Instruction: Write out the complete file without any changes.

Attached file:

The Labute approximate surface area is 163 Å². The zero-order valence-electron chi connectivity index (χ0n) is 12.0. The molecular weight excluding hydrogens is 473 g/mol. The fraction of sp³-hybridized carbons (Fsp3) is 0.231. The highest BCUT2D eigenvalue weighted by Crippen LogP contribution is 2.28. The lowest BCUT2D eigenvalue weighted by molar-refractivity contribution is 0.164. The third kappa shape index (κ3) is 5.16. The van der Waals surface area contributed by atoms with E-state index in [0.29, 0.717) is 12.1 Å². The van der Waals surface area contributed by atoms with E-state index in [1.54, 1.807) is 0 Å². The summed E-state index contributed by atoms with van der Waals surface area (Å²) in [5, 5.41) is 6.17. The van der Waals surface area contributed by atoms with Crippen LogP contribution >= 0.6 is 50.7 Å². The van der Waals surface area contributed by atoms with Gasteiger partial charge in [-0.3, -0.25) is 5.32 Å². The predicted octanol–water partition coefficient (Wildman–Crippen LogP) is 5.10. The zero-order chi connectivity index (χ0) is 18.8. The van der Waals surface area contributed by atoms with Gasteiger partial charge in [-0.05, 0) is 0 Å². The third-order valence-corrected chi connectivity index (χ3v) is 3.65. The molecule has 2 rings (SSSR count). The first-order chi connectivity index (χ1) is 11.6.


The Labute approximate surface area is 163 Å². The zero-order valence-electron chi connectivity index (χ0n) is 12.0. The molecular weight excluding hydrogens is 473 g/mol. The fraction of sp³-hybridized carbons (Fsp3) is 0.231. The highest BCUT2D eigenvalue weighted by Crippen LogP contribution is 2.28. The lowest BCUT2D eigenvalue weighted by molar-refractivity contribution is 0.164. The third kappa shape index (κ3) is 5.16. The van der Waals surface area contributed by atoms with E-state index in [0.29, 0.717) is 12.1 Å². The van der Waals surface area contributed by atoms with E-state index in [1.54, 1.807) is 0 Å². The summed E-state index contributed by atoms with van der Waals surface area (Å²) in [5, 5.41) is 6.17. The van der Waals surface area contributed by atoms with Crippen LogP contribution >= 0.6 is 50.7 Å². The van der Waals surface area contributed by atoms with Gasteiger partial charge in [-0.3, -0.25) is 5.32 Å². The predicted octanol–water partition coefficient (Wildman–Crippen LogP) is 5.10. The zero-order chi connectivity index (χ0) is 18.8. The van der Waals surface area contributed by atoms with Gasteiger partial charge in [-0.05, 0) is 0 Å². The third-order valence-corrected chi connectivity index (χ3v) is 3.65. The molecule has 2 rings (SSSR count). The first-order chi connectivity index (χ1) is 11.6.